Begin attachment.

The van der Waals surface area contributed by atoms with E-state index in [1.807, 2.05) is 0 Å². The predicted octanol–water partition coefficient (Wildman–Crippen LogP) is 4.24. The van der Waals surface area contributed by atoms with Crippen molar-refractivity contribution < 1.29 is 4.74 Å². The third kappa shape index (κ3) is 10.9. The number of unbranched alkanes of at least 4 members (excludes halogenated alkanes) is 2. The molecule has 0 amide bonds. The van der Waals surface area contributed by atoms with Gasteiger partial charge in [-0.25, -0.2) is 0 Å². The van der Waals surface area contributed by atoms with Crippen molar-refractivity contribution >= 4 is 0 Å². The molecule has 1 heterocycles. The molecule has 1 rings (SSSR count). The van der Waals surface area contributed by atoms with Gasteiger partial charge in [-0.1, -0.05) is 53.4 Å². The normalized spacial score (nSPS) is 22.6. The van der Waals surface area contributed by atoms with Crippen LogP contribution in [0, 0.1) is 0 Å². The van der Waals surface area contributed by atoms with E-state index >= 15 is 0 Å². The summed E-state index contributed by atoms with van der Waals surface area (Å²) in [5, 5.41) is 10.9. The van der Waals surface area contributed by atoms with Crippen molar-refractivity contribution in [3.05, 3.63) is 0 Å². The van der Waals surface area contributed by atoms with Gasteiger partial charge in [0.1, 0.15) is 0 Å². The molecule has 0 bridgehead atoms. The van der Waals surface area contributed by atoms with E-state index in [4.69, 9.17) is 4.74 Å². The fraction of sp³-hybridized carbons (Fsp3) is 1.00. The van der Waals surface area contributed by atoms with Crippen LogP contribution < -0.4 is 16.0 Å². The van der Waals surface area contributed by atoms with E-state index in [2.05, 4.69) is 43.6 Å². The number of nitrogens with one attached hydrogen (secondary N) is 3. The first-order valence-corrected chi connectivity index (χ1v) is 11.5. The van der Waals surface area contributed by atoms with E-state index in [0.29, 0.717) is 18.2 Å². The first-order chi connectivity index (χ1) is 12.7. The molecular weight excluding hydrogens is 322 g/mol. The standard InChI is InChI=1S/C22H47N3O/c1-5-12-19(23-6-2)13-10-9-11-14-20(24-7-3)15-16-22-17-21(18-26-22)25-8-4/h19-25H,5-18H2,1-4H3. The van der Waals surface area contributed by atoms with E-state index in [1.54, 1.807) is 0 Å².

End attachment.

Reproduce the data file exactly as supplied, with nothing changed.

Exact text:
The van der Waals surface area contributed by atoms with E-state index in [1.807, 2.05) is 0 Å². The predicted octanol–water partition coefficient (Wildman–Crippen LogP) is 4.24. The van der Waals surface area contributed by atoms with Crippen molar-refractivity contribution < 1.29 is 4.74 Å². The third kappa shape index (κ3) is 10.9. The number of unbranched alkanes of at least 4 members (excludes halogenated alkanes) is 2. The molecule has 0 amide bonds. The van der Waals surface area contributed by atoms with Gasteiger partial charge in [-0.25, -0.2) is 0 Å². The van der Waals surface area contributed by atoms with Crippen molar-refractivity contribution >= 4 is 0 Å². The molecule has 1 heterocycles. The molecule has 1 rings (SSSR count). The van der Waals surface area contributed by atoms with Gasteiger partial charge in [-0.1, -0.05) is 53.4 Å². The normalized spacial score (nSPS) is 22.6. The van der Waals surface area contributed by atoms with Crippen LogP contribution in [0, 0.1) is 0 Å². The van der Waals surface area contributed by atoms with E-state index >= 15 is 0 Å². The summed E-state index contributed by atoms with van der Waals surface area (Å²) in [5, 5.41) is 10.9. The van der Waals surface area contributed by atoms with Crippen molar-refractivity contribution in [3.05, 3.63) is 0 Å². The van der Waals surface area contributed by atoms with Gasteiger partial charge in [0.1, 0.15) is 0 Å². The molecule has 0 bridgehead atoms. The van der Waals surface area contributed by atoms with E-state index in [4.69, 9.17) is 4.74 Å². The fraction of sp³-hybridized carbons (Fsp3) is 1.00. The van der Waals surface area contributed by atoms with Crippen LogP contribution < -0.4 is 16.0 Å². The van der Waals surface area contributed by atoms with E-state index in [2.05, 4.69) is 43.6 Å². The number of nitrogens with one attached hydrogen (secondary N) is 3. The first-order valence-corrected chi connectivity index (χ1v) is 11.5. The van der Waals surface area contributed by atoms with E-state index in [0.29, 0.717) is 18.2 Å². The first-order chi connectivity index (χ1) is 12.7. The molecular weight excluding hydrogens is 322 g/mol. The standard InChI is InChI=1S/C22H47N3O/c1-5-12-19(23-6-2)13-10-9-11-14-20(24-7-3)15-16-22-17-21(18-26-22)25-8-4/h19-25H,5-18H2,1-4H3. The van der Waals surface area contributed by atoms with E-state index in [1.54, 1.807) is 0 Å².